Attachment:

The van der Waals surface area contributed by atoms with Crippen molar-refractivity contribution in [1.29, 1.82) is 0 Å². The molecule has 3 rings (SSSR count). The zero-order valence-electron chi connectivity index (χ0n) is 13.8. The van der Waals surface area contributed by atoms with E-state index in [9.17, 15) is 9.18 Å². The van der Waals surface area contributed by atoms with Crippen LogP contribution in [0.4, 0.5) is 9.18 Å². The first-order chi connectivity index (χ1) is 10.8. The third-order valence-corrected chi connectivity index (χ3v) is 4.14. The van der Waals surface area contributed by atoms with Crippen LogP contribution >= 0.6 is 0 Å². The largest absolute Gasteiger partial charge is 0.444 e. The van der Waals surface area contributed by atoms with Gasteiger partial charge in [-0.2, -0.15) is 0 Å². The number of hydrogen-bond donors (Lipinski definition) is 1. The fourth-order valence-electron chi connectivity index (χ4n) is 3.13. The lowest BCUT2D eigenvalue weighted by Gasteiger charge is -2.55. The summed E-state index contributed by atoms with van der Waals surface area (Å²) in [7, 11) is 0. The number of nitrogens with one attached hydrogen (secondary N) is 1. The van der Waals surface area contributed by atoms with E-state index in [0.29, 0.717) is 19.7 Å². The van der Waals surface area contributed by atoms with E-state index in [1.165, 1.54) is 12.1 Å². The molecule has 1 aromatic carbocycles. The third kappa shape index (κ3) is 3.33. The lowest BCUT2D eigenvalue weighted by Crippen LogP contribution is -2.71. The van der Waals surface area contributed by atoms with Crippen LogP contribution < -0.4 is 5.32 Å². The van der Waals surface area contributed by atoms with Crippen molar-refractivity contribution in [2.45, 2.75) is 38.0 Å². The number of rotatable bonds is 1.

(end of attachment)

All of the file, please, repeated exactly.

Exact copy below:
The van der Waals surface area contributed by atoms with Crippen molar-refractivity contribution in [1.29, 1.82) is 0 Å². The molecule has 3 rings (SSSR count). The zero-order valence-electron chi connectivity index (χ0n) is 13.8. The van der Waals surface area contributed by atoms with E-state index in [9.17, 15) is 9.18 Å². The van der Waals surface area contributed by atoms with Crippen LogP contribution in [0.4, 0.5) is 9.18 Å². The first-order chi connectivity index (χ1) is 10.8. The third-order valence-corrected chi connectivity index (χ3v) is 4.14. The van der Waals surface area contributed by atoms with Crippen LogP contribution >= 0.6 is 0 Å². The largest absolute Gasteiger partial charge is 0.444 e. The van der Waals surface area contributed by atoms with Gasteiger partial charge in [-0.2, -0.15) is 0 Å². The number of hydrogen-bond donors (Lipinski definition) is 1. The fourth-order valence-electron chi connectivity index (χ4n) is 3.13. The lowest BCUT2D eigenvalue weighted by Gasteiger charge is -2.55. The summed E-state index contributed by atoms with van der Waals surface area (Å²) in [7, 11) is 0. The number of nitrogens with one attached hydrogen (secondary N) is 1. The van der Waals surface area contributed by atoms with E-state index in [0.29, 0.717) is 19.7 Å². The van der Waals surface area contributed by atoms with E-state index in [1.165, 1.54) is 12.1 Å². The molecule has 1 aromatic carbocycles. The third kappa shape index (κ3) is 3.33. The lowest BCUT2D eigenvalue weighted by Crippen LogP contribution is -2.71. The van der Waals surface area contributed by atoms with Crippen LogP contribution < -0.4 is 5.32 Å². The van der Waals surface area contributed by atoms with Crippen molar-refractivity contribution in [2.45, 2.75) is 38.0 Å². The number of rotatable bonds is 1.